Perma.cc is used by law journals and legal researchers to create a permanent archived version of a web page and to assign a permanent URL to that web page.
Your readers can click on a Perma.cc URL in a footnote and view the website and the information that the author referred to when the URL was captured.
This avoids the frustration of finding a dead link when a web site has been taken down or changed since it was viewed and cited by an author.
Keep up to date with developments and best use cases on the:
Anyone can give Perma a try by applying for an individual Perma account, however this account limits the user to creating ten Perma links.
Yes! Perma member law libraries are now setting up accounts for their academics. We can set you up as your own “organisation” under Melbourne Law School Library’s account. This will allow you to create an unlimited number of Perma links, and to organise them in folders under your organisation name.
To establish your Perma organisation account email Lawfirstname.lastname@example.org
Please note: your co-authors and research assistants can be added to your account as other members of your "organisation". "Members" can add, rearrange and annotate the links under your account.
When the Law Library’s Perma account administrators have set up your account you will receive an email with the following request.
After you have set up your password you will be ready to log in to your account, begin organising your new account, and to start creating and organising your new permalinks.
Follow the steps below to create a Perma Link. More details are in the Perma.cc guide.
1. Cut and paste the URL of the web page that you need to archive in the “Create Perma Link” box.
2. Select or create a folder to deposit your new Perma link.
When you click on the “Create Perma Link” button, the web site information will be preserved and you will receive your new Perma Link.
3. Your can view the preserved record and you have the option to view the live page or the screenshot view of the page you captured.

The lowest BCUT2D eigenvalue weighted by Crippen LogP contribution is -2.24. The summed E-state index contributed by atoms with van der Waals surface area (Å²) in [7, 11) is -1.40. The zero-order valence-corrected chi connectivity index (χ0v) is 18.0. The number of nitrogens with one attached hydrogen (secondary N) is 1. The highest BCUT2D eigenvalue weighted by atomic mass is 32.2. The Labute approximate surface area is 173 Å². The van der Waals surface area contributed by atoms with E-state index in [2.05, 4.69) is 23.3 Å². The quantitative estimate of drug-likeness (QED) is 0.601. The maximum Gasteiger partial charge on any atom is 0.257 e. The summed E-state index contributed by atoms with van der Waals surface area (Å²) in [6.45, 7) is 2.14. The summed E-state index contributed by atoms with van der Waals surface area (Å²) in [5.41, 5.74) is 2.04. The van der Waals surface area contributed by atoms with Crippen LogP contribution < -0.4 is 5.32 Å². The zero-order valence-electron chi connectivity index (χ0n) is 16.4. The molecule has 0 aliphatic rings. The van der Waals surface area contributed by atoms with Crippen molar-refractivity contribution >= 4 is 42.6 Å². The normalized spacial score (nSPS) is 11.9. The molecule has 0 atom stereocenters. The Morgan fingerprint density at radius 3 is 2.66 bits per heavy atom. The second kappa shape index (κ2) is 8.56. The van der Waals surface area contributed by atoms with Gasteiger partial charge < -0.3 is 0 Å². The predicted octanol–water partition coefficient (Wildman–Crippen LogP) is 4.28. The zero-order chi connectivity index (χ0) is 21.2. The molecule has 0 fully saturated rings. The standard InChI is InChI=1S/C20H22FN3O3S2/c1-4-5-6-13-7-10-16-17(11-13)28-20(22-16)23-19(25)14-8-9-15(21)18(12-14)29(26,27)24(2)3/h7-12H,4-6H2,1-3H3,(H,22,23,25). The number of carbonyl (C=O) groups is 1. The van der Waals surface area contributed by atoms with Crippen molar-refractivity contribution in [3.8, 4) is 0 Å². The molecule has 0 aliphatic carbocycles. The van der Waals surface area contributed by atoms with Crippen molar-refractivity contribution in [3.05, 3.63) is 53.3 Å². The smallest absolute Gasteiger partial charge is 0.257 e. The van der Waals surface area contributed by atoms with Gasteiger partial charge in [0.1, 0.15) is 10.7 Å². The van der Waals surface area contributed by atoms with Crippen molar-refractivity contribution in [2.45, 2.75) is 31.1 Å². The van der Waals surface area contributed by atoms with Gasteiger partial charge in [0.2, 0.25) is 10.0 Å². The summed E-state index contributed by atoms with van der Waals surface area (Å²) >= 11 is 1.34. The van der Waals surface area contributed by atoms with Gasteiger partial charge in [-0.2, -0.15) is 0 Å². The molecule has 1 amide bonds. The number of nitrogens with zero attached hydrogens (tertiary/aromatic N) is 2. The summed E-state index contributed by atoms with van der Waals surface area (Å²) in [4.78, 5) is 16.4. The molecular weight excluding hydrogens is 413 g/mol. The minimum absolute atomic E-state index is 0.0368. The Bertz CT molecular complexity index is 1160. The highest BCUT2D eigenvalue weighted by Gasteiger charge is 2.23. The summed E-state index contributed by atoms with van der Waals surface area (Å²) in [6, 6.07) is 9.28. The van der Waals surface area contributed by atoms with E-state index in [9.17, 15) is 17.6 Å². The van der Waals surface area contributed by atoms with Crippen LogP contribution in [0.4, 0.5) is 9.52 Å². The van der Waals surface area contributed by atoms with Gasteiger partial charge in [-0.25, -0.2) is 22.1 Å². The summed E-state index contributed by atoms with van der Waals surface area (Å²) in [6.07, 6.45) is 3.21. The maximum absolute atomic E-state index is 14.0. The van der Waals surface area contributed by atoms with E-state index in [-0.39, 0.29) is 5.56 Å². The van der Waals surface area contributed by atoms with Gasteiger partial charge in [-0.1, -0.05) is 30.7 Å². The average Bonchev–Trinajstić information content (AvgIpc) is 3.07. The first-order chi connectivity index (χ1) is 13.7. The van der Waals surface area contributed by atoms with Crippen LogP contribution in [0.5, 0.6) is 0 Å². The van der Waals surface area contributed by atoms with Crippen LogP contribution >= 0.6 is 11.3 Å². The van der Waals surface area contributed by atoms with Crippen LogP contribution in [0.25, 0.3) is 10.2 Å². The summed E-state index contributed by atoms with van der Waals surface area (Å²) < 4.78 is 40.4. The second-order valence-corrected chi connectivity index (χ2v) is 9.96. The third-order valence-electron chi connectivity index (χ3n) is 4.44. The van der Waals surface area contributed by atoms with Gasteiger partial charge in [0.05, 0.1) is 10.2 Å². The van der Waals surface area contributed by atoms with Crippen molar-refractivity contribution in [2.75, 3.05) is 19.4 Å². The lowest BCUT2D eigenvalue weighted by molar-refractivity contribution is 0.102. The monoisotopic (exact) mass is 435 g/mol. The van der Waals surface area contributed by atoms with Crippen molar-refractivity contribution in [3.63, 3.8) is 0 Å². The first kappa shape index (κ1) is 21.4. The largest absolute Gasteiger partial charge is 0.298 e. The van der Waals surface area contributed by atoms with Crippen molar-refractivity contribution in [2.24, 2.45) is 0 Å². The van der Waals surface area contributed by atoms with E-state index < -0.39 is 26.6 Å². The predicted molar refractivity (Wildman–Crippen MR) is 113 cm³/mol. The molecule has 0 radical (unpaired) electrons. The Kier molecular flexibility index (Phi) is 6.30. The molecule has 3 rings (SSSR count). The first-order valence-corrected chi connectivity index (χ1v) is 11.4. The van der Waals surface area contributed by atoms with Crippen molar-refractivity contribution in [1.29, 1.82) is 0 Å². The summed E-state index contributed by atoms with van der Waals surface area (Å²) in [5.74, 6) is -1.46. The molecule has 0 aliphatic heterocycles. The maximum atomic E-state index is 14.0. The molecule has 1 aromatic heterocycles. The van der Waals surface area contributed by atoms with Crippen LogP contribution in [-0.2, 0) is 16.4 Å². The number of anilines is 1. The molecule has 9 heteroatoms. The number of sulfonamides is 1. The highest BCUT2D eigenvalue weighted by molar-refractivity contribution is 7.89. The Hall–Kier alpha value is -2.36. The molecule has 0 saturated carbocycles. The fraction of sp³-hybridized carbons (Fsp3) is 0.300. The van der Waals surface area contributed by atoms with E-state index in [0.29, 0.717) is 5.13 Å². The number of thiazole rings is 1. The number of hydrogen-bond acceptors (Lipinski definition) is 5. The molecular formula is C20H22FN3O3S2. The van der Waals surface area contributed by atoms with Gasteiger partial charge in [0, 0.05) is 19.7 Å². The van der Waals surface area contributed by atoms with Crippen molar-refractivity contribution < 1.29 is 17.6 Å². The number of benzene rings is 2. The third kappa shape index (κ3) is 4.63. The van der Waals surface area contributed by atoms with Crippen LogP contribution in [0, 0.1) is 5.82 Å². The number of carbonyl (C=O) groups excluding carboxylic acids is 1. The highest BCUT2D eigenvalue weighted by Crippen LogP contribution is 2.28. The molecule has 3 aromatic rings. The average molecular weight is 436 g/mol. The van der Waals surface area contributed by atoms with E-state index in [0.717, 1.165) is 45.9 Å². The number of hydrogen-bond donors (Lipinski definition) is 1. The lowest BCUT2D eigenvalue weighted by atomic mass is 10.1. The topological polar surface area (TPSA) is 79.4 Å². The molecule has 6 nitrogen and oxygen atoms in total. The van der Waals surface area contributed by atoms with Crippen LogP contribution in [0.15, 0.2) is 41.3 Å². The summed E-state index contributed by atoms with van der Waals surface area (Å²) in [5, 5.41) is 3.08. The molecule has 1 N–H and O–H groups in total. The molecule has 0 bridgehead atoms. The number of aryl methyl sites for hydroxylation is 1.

If the capture doesn’t look right, you made a mistake or change your mind you have 24 hours to delete the link before it becomes permanent.
You may decide to replace the captured image. To do this, view your newly created Perma record by clicking on “Show record details“ in the top left corner of the screen then, when you click on “Edit record” you will be able to upload your own image.
We recommend that you create Perma.cc links for websites on the Internet such as blog postings, working papers, reports, press releases – any free web pages that do not already have another form of permanent URL such as a DOI or a Handle URL.
The terms and conditions of Perma.cc specify that Perma.cc should not be used to archive content in a subscription database or behind a paywall.
If Perma.cc is unable to upload the site you can try uploading the content directly to Perma.cc.
Problems to watch out for when uploading to Perma.cc are:
We suggest that you place a Perma.cc booklet into your “favourites” bar.
Click on your name in the top right corner of the screen. Select the “Tools” option. Move the “Create Perma.cc Link button to your bookmarks bar.
When you are viewing a page you wish to save as a Perma.cc link, just click on your Perma.cc bookmarklet to create your new Perma.cc Link.
How do I cite my Perma.cc link in a footnote?
The Melbourne Journal of International Law (MJIL) now uses Perma.cc for citations in its articles. Take a look at the articles in volume 16, issue 2 (2015). e.g. Margaret A. Young and Sebástian Rioseco Sullivan, ‘Implications of the Whaling Case at the International Court of Justice', (2015) 16 Melbourne Journal of International Law 321. (As found in AustLII.)
The following footnote shows how MJIL presents citations with Perma.cc links.
The Australian Guide to Legal Citation 4th edition covers use of persistent link services at Rule 4.5.
In the most recent edition of “The Bluebook,” the commonly used citation guide used by law journals in the United States there is a new rule: 18.2.1(d), which states:
“Archiving of Internet sources is encouraged, but only when a reliable archival tool is available. For citations to Internet sources, append the archive URL to the full citation in brackets”:
The rule includes the following Perma example:
Another example of the archived sources rule is in the table of examples set out in p. 178 - Rule 18.1 Basic Citation Forms (a) Internet Sources:
This Research Guide is created and maintained by the Law Library, Melbourne Law School.
Please contact us at Lawemail@example.com with corrections, suggestions or comments about the Guide.